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Will High Estate Tax Exemptions Mean Less Planning?

Practitioners just don’t believe the high estate tax exemption will last very long.

Taxes are at the front of every estate planning practitioner’s mind these days—even more so than usual.

In preparation for the Heckerling Institute on Estate Planning, Trusts & Estates conducted a survey of its subscribers that included questions on how they expected tax reform to affect their practices. Over 1,000 subscribers responded to the survey. About 70 percent said that they represented individuals with a net worth of less than $25 million.

Although the Tax Cuts and Jobs Act doubles the estate and gift tax exemption, the practitioners we surveyed didn’t seem concerned about the potential effects on their practices. About 66 percent said they were a little or not worried at all about the effects of tax reform on their practices’ revenue. In terms of the effect on the type of work they do in their practices, 49.5 expected modest changes, while 52 percent expected little or no changes.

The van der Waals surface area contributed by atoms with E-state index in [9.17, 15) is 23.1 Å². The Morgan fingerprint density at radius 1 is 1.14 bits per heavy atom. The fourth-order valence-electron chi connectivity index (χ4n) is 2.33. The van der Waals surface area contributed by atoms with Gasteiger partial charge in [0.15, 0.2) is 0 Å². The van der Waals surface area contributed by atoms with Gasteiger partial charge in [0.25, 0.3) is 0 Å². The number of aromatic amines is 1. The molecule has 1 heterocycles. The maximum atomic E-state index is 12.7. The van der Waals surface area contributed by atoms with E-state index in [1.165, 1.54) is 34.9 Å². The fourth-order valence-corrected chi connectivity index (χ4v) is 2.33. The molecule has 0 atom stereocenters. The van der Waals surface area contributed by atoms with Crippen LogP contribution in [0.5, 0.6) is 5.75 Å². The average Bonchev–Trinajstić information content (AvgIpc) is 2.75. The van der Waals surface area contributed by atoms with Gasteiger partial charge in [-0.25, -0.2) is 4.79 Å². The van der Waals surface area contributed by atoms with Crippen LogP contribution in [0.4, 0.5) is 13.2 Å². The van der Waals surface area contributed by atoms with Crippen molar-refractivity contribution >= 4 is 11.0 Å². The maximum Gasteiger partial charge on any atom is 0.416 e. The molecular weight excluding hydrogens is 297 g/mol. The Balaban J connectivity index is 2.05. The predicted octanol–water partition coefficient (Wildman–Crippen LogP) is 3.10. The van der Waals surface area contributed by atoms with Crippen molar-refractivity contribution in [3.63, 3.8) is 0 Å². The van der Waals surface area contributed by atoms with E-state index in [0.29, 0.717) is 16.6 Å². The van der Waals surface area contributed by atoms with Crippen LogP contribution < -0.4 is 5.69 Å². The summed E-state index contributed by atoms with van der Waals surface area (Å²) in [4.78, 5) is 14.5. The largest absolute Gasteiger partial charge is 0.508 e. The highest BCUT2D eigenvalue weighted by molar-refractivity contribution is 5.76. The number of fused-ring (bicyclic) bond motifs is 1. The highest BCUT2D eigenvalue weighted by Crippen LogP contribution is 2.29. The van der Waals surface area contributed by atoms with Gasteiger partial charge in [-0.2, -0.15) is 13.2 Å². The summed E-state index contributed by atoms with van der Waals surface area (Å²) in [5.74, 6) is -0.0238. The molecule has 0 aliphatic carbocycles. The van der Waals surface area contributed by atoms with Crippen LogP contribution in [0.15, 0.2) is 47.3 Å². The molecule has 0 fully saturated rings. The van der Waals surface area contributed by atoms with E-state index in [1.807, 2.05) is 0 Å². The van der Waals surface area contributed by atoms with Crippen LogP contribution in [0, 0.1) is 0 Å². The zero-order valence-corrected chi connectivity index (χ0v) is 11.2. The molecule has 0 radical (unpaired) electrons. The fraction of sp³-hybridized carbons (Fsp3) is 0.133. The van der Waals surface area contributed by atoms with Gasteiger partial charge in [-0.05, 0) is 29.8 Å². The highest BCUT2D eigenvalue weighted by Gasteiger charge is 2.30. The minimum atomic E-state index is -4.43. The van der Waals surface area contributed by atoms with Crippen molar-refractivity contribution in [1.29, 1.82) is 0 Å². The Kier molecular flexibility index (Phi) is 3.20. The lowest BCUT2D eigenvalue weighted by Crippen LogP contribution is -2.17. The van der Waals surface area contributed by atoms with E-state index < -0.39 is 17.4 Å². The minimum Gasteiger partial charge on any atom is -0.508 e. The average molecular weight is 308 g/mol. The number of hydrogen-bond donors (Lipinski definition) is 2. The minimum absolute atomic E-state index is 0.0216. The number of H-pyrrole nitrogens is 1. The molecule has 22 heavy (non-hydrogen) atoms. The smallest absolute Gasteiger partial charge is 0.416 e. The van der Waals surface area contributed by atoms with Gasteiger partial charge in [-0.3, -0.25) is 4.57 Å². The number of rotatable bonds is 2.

Of those respondents involved in estate tax planning, only 26.2 percent expected to have less of this type of work, while 56.6 percent expected it to remain the same. One possible explanation for these responses is that practitioners just don’t believe the high estate tax exemption will last very long. Many believed that the changes to the estate tax (75.3 percent) and gift tax (82.6 percent) wouldn’t be permanent.

Respondents also expected their work in estate litigation to remain steady, with 64.2 percent saying their amount of work in this area would remain the same. 

The biggest expected growth appeared to be in income tax planning, with 45.8 percent expecting to see more work.

Those looking to branch into other types of work mentioned a variety of related areas, including asset protection, retirement planning and philanthropic planning.

Overall, many are looking to diversify their practices somewhat, though it appears that most of the planners we surveyed simply aren’t that worried about the professional ramifications of tax reform.

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